Those cases and others illustrate the difficulty of convicting police officers. The law in most places gives them the benefit of the doubt.

Prosecutors usually must show that an officer knowingly and intentionally killed without justification or provocation. A fear of harm has been successfully used as the justification for many shootings, even when the victim turned out to be unarmed.

The most recent case that ended in a conviction came last year when Michael Slager, a former officer in North Charleston, S.C., was first tried on murder charges in the April 2015 shooting of Walter Scott, an unarmed black man who was stopped for a driving with a broken taillight. But after those proceedings ended in a mistrial, Slager pleaded guilty to a civil rights violation and was sentenced to 20 years in prison.

The last Dallas County police officer convicted for murder while on duty was Darrell Cain, who shot and killed 12-year-old Santos Rodriguez after forcing him to endure a version of Russian roulette while handcuffed inside a patrol car.

There was no immediate reaction to Thursday’s verdict from local or national police groups.

John Fullinwider, a longtime Dallas activist and co-founder of Mothers Against Police Brutality, said Oliver’s conviction came as a surprise.

“I expected to see an angel fly over City Hall before I saw this murder conviction,” he said. “This is a victory, but we really need independent federal prosecutors in all fatal police shootings.”

Lee Merritt, a civil rights attorney who represents the Edwards family, said the conviction was justice for the country.

“We’ve seen time and time again, no charges, let alone convictions, in these high-profile shootings,” he said. “It is my hope that this is a turning point in the fight against police brutality against blacks.”

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Trump Tweets False Claims About Attacks of White Famers in S. Africa

After tweeting about the legal troubles surrounding his former personal lawyer and his campaign chair, Donald Trump grabbed attention with a tweet about South Africa. He wrote, “I have asked Secretary of State @SecPompeo to closely study the South Africa land and farm seizures and expropriations and the large scale killing of farmers. South African Government is now seizing land from white farmers. @TuckerCarlson @FoxNews.”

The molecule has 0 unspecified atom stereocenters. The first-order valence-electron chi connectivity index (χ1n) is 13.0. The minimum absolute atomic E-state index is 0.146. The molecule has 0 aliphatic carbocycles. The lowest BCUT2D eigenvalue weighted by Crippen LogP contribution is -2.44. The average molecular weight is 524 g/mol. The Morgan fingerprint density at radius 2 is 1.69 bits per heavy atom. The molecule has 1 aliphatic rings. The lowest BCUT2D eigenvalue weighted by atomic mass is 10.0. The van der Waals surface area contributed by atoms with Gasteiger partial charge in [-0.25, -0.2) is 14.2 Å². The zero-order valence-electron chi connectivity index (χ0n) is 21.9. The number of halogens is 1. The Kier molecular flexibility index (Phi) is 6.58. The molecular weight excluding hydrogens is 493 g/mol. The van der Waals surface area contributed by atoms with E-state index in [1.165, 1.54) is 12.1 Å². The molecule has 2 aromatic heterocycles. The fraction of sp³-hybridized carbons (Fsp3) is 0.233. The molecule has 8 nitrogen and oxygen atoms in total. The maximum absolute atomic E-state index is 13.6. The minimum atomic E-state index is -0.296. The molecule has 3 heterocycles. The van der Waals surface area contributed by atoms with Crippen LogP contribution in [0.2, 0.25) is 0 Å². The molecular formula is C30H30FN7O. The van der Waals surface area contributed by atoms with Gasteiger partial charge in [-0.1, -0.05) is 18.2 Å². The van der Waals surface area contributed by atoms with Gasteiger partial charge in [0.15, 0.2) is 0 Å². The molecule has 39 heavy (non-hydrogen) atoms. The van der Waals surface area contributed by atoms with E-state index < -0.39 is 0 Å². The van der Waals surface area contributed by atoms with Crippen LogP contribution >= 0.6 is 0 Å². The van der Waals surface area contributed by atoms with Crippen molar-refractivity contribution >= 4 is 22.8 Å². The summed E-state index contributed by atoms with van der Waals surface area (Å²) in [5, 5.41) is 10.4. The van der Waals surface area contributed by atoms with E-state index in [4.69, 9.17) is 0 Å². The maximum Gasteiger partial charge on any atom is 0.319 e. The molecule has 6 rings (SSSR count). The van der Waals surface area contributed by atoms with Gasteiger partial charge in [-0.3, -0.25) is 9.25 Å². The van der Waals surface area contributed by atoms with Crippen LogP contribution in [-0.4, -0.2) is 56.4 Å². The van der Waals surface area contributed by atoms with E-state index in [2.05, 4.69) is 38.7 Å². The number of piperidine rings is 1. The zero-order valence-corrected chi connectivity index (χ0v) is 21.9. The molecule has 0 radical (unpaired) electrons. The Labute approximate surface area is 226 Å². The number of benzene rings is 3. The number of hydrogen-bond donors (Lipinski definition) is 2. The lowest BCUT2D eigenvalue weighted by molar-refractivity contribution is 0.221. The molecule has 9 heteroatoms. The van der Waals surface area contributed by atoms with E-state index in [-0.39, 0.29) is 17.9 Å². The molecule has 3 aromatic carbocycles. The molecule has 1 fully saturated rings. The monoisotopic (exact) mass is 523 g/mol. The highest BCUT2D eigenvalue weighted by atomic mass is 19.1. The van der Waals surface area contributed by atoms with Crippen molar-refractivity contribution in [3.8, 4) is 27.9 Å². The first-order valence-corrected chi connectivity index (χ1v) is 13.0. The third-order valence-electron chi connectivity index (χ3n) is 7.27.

Trump tagged Fox News’ Tucker Carlson in the Tweet after he criticized the State Department for not addressing South African President Cyril Ramaphosa’s proposed land reforms. The country’s official government Twitter page responded with a message that read, “South Africa totally rejects this narrow perception which only seeks to divide our nation and reminds us of our colonial past.”

Black South Africans make up 80% of the population in the country and only 4% own fertile land, and redistribution of land has been a key point for the ruling party, the African National Congress. The ANC is pushing for accelerating the redistribution of land ahead of an election, and expropriate some land seized by white South Africans during apartheid.

However, the South African government is not “seizing land from white farmers” as Trump’s tweet states. Earlier this month, President Cyril Ramaphosa made a statement about the situation, stating, “We still have a festering wound in terms of how the land was taken from our people and that wound needs to be healed and the only way to heal that wound is to give land to the people. Doing so will ensure a fair and prosperous future for all of our people.”

The part of Trump’s tweet about “large scale killing of farmers” has also been condemned. South Africa’s largest farmers’ organizations, AgriSA, states that the number of murders is at a 20-year low.

The Anti-Defamation League also released a statement on Trump’s tweet, which read, “It is extremely disturbing that the President of the United States echoed a longstanding and false white supremacist claim that South Africa’s white farmers are targets of large-scale, racially-motivated killings by South Africa’s black majority.

“We would hope that the President would try to understand the facts and realities of the situation in South Africa, rather than repeat disturbing, racially divisive talking points used most frequently by white supremacists.”